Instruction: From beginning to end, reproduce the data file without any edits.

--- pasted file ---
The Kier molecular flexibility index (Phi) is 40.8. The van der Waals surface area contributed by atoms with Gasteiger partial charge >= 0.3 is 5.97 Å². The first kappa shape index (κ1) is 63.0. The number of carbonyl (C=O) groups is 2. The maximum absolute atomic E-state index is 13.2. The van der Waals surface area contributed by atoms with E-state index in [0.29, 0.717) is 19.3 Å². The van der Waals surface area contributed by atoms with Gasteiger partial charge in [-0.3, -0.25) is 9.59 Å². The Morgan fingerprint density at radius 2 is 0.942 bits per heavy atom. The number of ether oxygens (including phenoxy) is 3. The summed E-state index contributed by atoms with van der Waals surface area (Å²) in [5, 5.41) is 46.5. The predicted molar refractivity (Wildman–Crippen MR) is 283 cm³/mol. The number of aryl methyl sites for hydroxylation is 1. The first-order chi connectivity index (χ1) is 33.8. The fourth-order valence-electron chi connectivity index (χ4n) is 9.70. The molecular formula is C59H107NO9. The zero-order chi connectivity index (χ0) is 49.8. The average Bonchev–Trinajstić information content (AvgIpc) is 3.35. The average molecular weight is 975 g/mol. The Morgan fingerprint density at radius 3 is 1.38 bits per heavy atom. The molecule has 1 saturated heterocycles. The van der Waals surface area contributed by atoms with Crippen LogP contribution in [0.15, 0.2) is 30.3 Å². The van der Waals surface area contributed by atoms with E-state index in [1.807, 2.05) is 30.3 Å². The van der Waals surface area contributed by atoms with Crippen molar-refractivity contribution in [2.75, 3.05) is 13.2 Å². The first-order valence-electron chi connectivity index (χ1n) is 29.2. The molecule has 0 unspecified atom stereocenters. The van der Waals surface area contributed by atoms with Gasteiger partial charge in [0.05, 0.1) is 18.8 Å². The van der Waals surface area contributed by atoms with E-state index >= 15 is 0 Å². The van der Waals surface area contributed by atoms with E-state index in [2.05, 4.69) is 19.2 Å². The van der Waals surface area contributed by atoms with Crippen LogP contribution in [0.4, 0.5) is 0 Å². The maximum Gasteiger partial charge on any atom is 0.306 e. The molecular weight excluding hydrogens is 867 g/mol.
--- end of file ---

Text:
The Kier molecular flexibility index (Phi) is 40.8. The van der Waals surface area contributed by atoms with Gasteiger partial charge >= 0.3 is 5.97 Å². The first kappa shape index (κ1) is 63.0. The number of carbonyl (C=O) groups is 2. The maximum absolute atomic E-state index is 13.2. The van der Waals surface area contributed by atoms with E-state index in [0.29, 0.717) is 19.3 Å². The van der Waals surface area contributed by atoms with Gasteiger partial charge in [-0.3, -0.25) is 9.59 Å². The Morgan fingerprint density at radius 2 is 0.942 bits per heavy atom. The number of ether oxygens (including phenoxy) is 3. The summed E-state index contributed by atoms with van der Waals surface area (Å²) in [5, 5.41) is 46.5. The predicted molar refractivity (Wildman–Crippen MR) is 283 cm³/mol. The number of aryl methyl sites for hydroxylation is 1. The first-order chi connectivity index (χ1) is 33.8. The fourth-order valence-electron chi connectivity index (χ4n) is 9.70. The molecular formula is C59H107NO9. The zero-order chi connectivity index (χ0) is 49.8. The average Bonchev–Trinajstić information content (AvgIpc) is 3.35. The average molecular weight is 975 g/mol. The Morgan fingerprint density at radius 3 is 1.38 bits per heavy atom. The molecule has 1 saturated heterocycles. The van der Waals surface area contributed by atoms with Crippen LogP contribution in [0.15, 0.2) is 30.3 Å². The van der Waals surface area contributed by atoms with E-state index in [1.807, 2.05) is 30.3 Å². The van der Waals surface area contributed by atoms with Crippen molar-refractivity contribution in [2.75, 3.05) is 13.2 Å². The first-order valence-electron chi connectivity index (χ1n) is 29.2. The molecule has 0 unspecified atom stereocenters. The van der Waals surface area contributed by atoms with Gasteiger partial charge in [0.05, 0.1) is 18.8 Å². The van der Waals surface area contributed by atoms with E-state index >= 15 is 0 Å². The van der Waals surface area contributed by atoms with E-state index in [2.05, 4.69) is 19.2 Å². The van der Waals surface area contributed by atoms with Crippen LogP contribution in [0.4, 0.5) is 0 Å². The maximum Gasteiger partial charge on any atom is 0.306 e. The molecular weight excluding hydrogens is 867 g/mol.